History of the MV Uchuck III
The MV Uchuck III derives her name from the West Coast First Nations Nootkan word for “healing waters” and has been serving the Vancouver Island area for over 50 years.
Originally built in Oregon as an American Yard Minesweeper in 1942, the MV Uchuck III has been totally refitted to accommodate 100 passengers and up to 70 tons of freight. Stops are made along her route (as required) at camps and settlements in the area to deliver supplies and passengers. As well, sheltered inlets offer drop off points for kayakers, which are hoisted out over open water and then lowered with the kayaker inside – referred to as a wet launch.
This historic vessel has been carefully reconditioned with a comfortable wood-finished lounge, a coffee shop, and spacious seating on the open-air upper deck; the perfect front-row seats to see Vancouver Island’s Wild West Coast.
On February 6, 1946, Esson Young and George McCandless bought the M.V. Uchuck I from Richard Porritt and formed the Barkley Sound Transportation Co. Ltd. to replace an existing shipping service started in the 1930s.
The Uchuck I, built in 1941 in Coal Harbour, Vancouver, had replaced the original Uchuck and in those days the second vessel in a line was given the #1 designation. Four-cylinder Caterpillar diesels powered the 70-foot long vessel carrying 64 passengers, and about nine tons of cargo at a speed of ten knots. In 1946, three scheduled trips a week left Port Alberni for Bamfield, stopping at Franklin River, Kildonan and the south shore of Barkley Sound before crossing the twenty miles of open water at its mouth to Ucluelet, and returning home along the north side of Alberni Inlet.
Due to increased traffic, in 1948 the company purchased a second vessel, the Uchuck II, which allowed for separate schedules to Bamfield and Ucluelet serving each with a different vessel on alternate days. The second vessel had been built by Vancouver’s Wallace Yard in 1925 for the Municipality of West Vancouver as the West Vancouver #6 of the ferry fleet, transporting foot passengers between 14th Street in West Vancouver across to Vancouver before the Lion’s Gate Bridge’s completion in 1938.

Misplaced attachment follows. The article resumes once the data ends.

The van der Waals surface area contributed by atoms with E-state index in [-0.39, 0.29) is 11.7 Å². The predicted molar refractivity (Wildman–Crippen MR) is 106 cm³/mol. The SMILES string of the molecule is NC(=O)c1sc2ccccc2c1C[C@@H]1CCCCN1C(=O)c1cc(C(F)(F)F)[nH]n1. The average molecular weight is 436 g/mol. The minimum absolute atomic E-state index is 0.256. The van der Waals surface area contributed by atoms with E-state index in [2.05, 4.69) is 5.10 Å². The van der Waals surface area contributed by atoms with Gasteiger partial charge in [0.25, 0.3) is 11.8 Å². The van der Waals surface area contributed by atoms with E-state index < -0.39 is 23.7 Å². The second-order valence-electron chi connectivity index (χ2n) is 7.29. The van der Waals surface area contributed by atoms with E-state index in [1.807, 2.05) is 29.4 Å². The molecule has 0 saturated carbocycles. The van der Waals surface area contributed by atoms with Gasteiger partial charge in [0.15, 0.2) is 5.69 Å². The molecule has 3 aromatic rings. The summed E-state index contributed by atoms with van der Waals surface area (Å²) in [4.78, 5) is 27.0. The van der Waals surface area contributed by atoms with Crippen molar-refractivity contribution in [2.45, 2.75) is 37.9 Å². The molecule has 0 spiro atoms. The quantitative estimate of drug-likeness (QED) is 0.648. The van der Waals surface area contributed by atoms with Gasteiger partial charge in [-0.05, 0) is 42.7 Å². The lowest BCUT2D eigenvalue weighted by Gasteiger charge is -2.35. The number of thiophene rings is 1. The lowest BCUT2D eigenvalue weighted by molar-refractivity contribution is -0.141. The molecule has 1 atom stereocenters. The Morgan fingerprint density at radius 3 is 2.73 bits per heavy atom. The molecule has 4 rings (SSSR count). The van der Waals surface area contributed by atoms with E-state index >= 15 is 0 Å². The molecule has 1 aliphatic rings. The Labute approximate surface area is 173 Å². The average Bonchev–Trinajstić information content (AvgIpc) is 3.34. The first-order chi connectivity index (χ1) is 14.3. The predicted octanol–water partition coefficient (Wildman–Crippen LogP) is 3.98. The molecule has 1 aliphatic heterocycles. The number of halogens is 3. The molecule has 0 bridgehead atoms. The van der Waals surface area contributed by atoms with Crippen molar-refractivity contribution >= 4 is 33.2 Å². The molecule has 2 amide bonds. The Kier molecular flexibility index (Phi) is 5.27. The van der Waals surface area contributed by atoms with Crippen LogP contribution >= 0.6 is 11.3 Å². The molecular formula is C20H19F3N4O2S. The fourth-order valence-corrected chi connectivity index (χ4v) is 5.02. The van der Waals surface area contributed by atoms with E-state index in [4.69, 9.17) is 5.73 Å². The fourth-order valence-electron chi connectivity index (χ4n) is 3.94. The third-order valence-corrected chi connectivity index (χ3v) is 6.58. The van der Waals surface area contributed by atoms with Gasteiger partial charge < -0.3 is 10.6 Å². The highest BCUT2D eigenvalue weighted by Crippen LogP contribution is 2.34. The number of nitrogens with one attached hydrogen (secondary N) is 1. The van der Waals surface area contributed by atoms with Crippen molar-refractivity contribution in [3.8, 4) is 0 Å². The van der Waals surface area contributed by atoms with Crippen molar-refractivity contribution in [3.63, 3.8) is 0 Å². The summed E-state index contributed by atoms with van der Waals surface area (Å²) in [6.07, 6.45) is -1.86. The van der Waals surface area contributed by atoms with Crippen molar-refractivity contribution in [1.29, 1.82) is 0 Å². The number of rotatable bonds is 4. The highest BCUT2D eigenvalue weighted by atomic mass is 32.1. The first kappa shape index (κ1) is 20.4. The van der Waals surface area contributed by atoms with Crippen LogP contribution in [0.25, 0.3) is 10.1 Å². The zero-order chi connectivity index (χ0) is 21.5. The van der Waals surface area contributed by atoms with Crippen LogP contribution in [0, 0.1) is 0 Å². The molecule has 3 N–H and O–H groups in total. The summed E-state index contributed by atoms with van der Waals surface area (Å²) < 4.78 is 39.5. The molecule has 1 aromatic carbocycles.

The company hired Port Alberni Shipyard, Alberni Engineering, Bailey Electric as well as Ormand Plumbing to convert the West Vancouver #6 from a ferry to a small coaster. When completed the 109 foot vessel could carry 100 passengers and 21 tons of cargo: an Atlas Imperial 200 h.p. direct reversing diesel, developed a service speed of 10 knots. Later a Union Diesel of 300 h.p. - the same type that powered the historic RCMP vessel St. Roch - replaced the smaller Atlas Imperial 200 h.p. and increased the speed to 11 knots.
Amid the general growth of the region, the Federal Government began building a radar station at Tofino Airport and the two vessels were stretched to their limit transporting people and supplies. It soon became evident that more ships would be needed. Therefor, in late 1951, the Company bought the hull of a Yard Mine Sweeper, now the Uchuck III.
A Vancouver dockyard had stripped the vessel of its mine sweeping equipment after it had arrived in 1948, and in 1951 the Uchuck 1 went to Vancouver to tow the hull and superstructure of the mine-sweeper to Port Alberni. The conversion mirrored that done on the Uchuck II but became complicated when finding parts became more and more difficult, but luckily, Victoria’s Capital Iron Works broke up old ships and sold off parts.
Mast derricks and life boats came from the CPR Princess Mary, engine room telegraph and steering came from the Princess Victoria (a River Clyde vessel) that had sailed around Cape Horn in 1904, cargo winches from the Princess of Alberni, and other bits and pieces from twenty or so other ships. The main engines, two 500 h.p. 8-268A Cleveland Diesels came from a US Navy Sub Chaser. Upon completion the Uchuck III could move along at twelve knots, and carry up to 100 day-passengers and 70 tons of general cargo including three or four cars.